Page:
Wednesday, August 15, 2007
"Ferrovie" (poems) by Anthony Russell White
Cervena Barva Press $ 5.00
Copyright 2007 by Anthony Russell White
Reviewed by Mike Amado
When this reviewer reads prose poems two names always are summoned,
Charles Baudelaire and Robert Bly. Upon further probing of Ferrovie
by Anthony Russell White, it turned out White was introduced to the form
by Bly himself at a workshop. The prose style renders these poems to the realm of
journal entries with easy, open language. But there are twists.
Ferrovie means trains in Italian. All ten poems embody train travel as a grounding
Literally, the speaker is journeying through Italy, though no concluding destination
is mentioned. He meets a cast of characters that are instantly fantastical.
Through these characters, (real or made up doesn’t matter)the speaker finds himself
traveling abstract dimensions.
Told in first person, the speaker retells the encounters with a photographer,
a Reiki Master and a Siamese twin, joined at the ear and hand to her sister.
Ferrovie begins with a Vietnam Veteran retelling his first attack and seeing a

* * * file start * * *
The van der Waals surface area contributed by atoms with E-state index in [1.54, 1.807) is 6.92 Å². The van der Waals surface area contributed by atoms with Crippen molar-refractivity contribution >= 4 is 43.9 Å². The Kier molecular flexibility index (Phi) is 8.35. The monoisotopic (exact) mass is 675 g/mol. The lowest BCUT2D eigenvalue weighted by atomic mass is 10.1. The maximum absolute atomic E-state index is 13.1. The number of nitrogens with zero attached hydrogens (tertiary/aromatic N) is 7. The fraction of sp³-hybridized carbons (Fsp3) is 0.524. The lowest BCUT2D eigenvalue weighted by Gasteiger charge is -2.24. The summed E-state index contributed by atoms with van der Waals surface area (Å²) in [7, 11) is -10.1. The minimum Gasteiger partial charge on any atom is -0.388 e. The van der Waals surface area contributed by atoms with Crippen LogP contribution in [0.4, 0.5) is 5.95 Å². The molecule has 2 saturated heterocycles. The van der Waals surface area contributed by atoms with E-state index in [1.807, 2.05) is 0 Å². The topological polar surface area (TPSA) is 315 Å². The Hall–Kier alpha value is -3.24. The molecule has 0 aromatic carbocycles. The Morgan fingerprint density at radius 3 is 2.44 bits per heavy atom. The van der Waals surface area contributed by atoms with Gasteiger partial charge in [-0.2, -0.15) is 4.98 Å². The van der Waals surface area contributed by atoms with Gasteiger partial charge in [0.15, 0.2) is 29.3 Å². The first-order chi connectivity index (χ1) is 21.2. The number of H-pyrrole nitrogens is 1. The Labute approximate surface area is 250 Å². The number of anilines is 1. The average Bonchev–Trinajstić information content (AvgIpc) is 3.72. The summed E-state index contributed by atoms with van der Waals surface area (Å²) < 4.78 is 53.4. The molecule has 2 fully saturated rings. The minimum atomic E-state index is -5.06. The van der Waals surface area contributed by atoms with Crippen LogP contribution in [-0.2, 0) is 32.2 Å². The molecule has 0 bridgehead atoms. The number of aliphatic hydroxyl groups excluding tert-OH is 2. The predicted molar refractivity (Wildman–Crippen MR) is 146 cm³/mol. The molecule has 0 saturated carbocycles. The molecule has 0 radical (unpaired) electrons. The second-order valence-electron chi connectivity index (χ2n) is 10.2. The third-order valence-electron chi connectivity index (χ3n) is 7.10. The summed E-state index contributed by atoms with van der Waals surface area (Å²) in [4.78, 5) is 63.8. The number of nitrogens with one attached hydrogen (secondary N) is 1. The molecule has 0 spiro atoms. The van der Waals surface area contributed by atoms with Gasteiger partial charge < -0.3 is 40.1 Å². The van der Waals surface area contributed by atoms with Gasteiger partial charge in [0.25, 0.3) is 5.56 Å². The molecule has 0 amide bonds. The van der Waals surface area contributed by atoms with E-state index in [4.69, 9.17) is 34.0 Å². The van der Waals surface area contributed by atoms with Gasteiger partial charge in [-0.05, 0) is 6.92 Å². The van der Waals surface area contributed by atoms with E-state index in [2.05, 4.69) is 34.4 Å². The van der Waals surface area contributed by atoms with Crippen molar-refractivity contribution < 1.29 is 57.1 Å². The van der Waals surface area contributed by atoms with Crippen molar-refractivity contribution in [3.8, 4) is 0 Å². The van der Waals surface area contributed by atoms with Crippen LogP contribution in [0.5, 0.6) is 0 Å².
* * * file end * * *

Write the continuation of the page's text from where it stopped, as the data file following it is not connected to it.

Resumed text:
yellow airplane that wasn’t there. Because of that vision, the Vet and fellow train
traveler exclaims "I knew then I would survive."
The poems further unravel into the surreal. In a train station, the speaker finds
a man selling lotto tickets who has with him a "genuine" two-headed dog.
"Second head sticking out from left shoulder . . .
A red tongue lolled just like his big brothers.
. . . He was clearly a right-headed dog."
In the final poem, "Lunch With The Gypsy" we meet a gypsy who presents a map,
not of places and landmarks but of souls. (The soul, of course, being one of the
most abstract phenomena is easily inserted here among the journeying as almost
an everyday thing.) The gypsy proceeds to show how individual souls coil,
connect and link to one another in "Delicate colored webs of relationships.",
Summing up for the speaker the soul-interactions of his life.
"Then he folded it (the map) . . . down to a single glowing point . . ."
Ferrovie is the latest collection by Anthony Russell White and the winner of the
2006 Cervena Barva Press chap book contest. White considers himself "a pilgrim,
a poet and a healer" who is an admirer of Rumi, the mystic poet, born 1207 in what is
now Afghanistan, who was the impetus of the Whirling Dervishes. Along with
American poet William Stafford, these influences blend and are prevalent.
The surrealism in these poems adds a Twilight Zone / Amazing Stories appeal,
where this reader wonders what within the poems came from White’s dreams,
imagination or real events. All in all, Ferrovie equals one good trip.
--Mike Amado/Ibbetson Update/ Aug 2007